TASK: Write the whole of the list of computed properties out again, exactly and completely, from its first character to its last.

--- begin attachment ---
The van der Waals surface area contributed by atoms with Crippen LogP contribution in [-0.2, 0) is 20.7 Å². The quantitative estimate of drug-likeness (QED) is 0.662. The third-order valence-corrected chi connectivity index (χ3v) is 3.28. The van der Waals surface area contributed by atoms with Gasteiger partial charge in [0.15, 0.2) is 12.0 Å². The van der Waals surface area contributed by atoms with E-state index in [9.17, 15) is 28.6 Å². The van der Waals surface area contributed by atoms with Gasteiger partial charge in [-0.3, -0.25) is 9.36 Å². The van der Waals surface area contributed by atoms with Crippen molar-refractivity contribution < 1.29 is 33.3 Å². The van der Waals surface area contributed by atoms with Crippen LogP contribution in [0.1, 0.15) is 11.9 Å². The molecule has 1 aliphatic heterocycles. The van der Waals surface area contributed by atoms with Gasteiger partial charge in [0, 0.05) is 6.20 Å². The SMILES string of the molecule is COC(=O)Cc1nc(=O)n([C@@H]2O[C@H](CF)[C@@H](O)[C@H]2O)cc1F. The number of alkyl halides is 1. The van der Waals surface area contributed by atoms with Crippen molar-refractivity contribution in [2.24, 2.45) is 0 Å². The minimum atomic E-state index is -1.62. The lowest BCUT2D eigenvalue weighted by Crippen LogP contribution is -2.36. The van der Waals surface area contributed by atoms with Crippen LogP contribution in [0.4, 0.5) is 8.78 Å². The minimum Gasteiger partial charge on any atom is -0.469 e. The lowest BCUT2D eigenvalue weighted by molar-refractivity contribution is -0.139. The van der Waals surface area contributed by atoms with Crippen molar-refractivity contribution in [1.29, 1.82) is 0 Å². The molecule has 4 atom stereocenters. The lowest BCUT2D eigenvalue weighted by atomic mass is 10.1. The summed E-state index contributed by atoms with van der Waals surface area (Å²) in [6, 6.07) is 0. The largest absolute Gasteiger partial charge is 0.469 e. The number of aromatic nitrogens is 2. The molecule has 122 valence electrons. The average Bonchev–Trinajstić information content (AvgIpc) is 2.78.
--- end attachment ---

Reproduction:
The van der Waals surface area contributed by atoms with Crippen LogP contribution in [-0.2, 0) is 20.7 Å². The quantitative estimate of drug-likeness (QED) is 0.662. The third-order valence-corrected chi connectivity index (χ3v) is 3.28. The van der Waals surface area contributed by atoms with Gasteiger partial charge in [0.15, 0.2) is 12.0 Å². The van der Waals surface area contributed by atoms with E-state index in [9.17, 15) is 28.6 Å². The van der Waals surface area contributed by atoms with Gasteiger partial charge in [-0.3, -0.25) is 9.36 Å². The van der Waals surface area contributed by atoms with Crippen molar-refractivity contribution < 1.29 is 33.3 Å². The van der Waals surface area contributed by atoms with Crippen LogP contribution in [0.1, 0.15) is 11.9 Å². The molecule has 1 aliphatic heterocycles. The van der Waals surface area contributed by atoms with Gasteiger partial charge in [0, 0.05) is 6.20 Å². The SMILES string of the molecule is COC(=O)Cc1nc(=O)n([C@@H]2O[C@H](CF)[C@@H](O)[C@H]2O)cc1F. The number of alkyl halides is 1. The van der Waals surface area contributed by atoms with Crippen molar-refractivity contribution in [2.24, 2.45) is 0 Å². The minimum atomic E-state index is -1.62. The lowest BCUT2D eigenvalue weighted by Crippen LogP contribution is -2.36. The van der Waals surface area contributed by atoms with Crippen LogP contribution in [0.4, 0.5) is 8.78 Å². The minimum Gasteiger partial charge on any atom is -0.469 e. The lowest BCUT2D eigenvalue weighted by molar-refractivity contribution is -0.139. The van der Waals surface area contributed by atoms with Crippen molar-refractivity contribution in [1.29, 1.82) is 0 Å². The molecule has 4 atom stereocenters. The lowest BCUT2D eigenvalue weighted by atomic mass is 10.1. The summed E-state index contributed by atoms with van der Waals surface area (Å²) in [6, 6.07) is 0. The largest absolute Gasteiger partial charge is 0.469 e. The number of aromatic nitrogens is 2. The molecule has 122 valence electrons. The average Bonchev–Trinajstić information content (AvgIpc) is 2.78.